Gelernter misquoted Carter secretary of state in suggesting Democrats are bad for the U.S. military

››› ››› ROB MORLINO

In an October 28 commentary discussing remarks about the state of the Iraq war by Sen. Patrick Leahy (D-VT), Los Angeles Times conservative columnist David Gelernter misquoted President Jimmy Carter's secretary state in an effort to portray Democrats as willing to weaken U.S. military and security operations for political gain.

During an October 25 speech on the state of the Iraq war, Leahy said, "It has become increasingly apparent that the most powerful army in the world cannot stop a determined insurgency," and raised the possibility that Congress would withdraw funding for the war.

In response, Gelernter argued that the U.S. military has suffered in the past from lack of funding and from demoralizing statements by "the left." To support his claim, he described the Carter administration's post-Vietnam military policy as "anti-anti-Communism." Gelernter noted, "As the U.S. military deteriorated for lack of funds and confidence, and Cuban troops with Soviet advisors moved into Angola and Ethiopia, Carter's secretary of State announced that 'to oppose Soviet or Cuban involvement in Africa would be futile.' "

However, during the 1977 speech that Gelernter quoted, then-Secretary of State Cyrus R. Vance said a "negative, reactive policy that seeks only to oppose Soviet or Cuban involvement would be both dangerous and futile." Further, the speech was primarily concerned with U.S. foreign policy towards Africa, not the administration's position on either Cuba or the Soviet Union.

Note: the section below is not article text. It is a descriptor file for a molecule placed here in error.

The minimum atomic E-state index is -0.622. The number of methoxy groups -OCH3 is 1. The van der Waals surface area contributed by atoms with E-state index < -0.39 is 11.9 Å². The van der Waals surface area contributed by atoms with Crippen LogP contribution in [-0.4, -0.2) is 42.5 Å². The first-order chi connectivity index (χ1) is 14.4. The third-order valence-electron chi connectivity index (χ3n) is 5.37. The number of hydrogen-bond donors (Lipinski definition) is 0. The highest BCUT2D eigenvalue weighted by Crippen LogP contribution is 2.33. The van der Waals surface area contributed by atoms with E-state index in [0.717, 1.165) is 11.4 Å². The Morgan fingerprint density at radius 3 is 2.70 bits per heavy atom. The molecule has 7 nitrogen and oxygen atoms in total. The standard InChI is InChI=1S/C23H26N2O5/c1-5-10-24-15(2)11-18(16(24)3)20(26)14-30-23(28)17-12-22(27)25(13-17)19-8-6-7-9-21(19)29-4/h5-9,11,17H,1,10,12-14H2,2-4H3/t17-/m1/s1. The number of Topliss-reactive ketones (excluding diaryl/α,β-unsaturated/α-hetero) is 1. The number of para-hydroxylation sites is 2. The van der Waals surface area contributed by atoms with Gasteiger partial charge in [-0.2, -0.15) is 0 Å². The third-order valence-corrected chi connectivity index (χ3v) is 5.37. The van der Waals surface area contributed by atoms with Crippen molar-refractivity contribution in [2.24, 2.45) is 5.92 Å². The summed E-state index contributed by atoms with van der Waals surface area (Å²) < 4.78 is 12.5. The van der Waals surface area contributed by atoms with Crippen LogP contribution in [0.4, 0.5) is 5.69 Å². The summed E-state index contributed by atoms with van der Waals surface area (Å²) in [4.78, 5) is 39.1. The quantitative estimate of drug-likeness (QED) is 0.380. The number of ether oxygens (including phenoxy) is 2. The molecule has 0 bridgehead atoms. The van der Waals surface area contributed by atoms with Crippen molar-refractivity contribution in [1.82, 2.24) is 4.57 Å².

From Fortune magazine, 1978:

The more lucid and consistent statements of U.S. policy over these past months have come from Secretary of State Vance, as he initially outlined it in an address in July, 1977, at St. Louis and restated it in an Atlantic City speech this past June. Essentially, Vance on both occasions sought to identify American policy with African nationalism, on the basis of the faith that "having won independence, African nationals will defend it against challenge from any source." Accordingly, a "negative, reactive policy that seeks only to oppose Soviet or Cuban involvement would be both dangerous and futile." Instead of any such "mirroring" of Communist activities in Africa, the Secretary has said, "our best course is to help resolve the problems which create the excuse for external intervention and to help strengthen the ability of Africans to defend themselves."

From Gelernter's October 28 commentary in the Los Angeles Times:

When Democrat Jimmy Carter was elected in 1976, he had large congressional majorities to work with. Carter described the Vietnam War as "moral poverty" in action. One of his first acts was to pardon all draft evaders -- at a time when families were still mourning soldiers dead in battle.

Carter preached anti-anti-communism: As the U.S. military deteriorated for lack of funds and confidence, and Cuban troops with Soviet advisors moved into Angola and Ethiopia, Carter's secretary of State announced that "to oppose Soviet or Cuban involvement in Africa would be futile." This was foreign policy as the left liked it.

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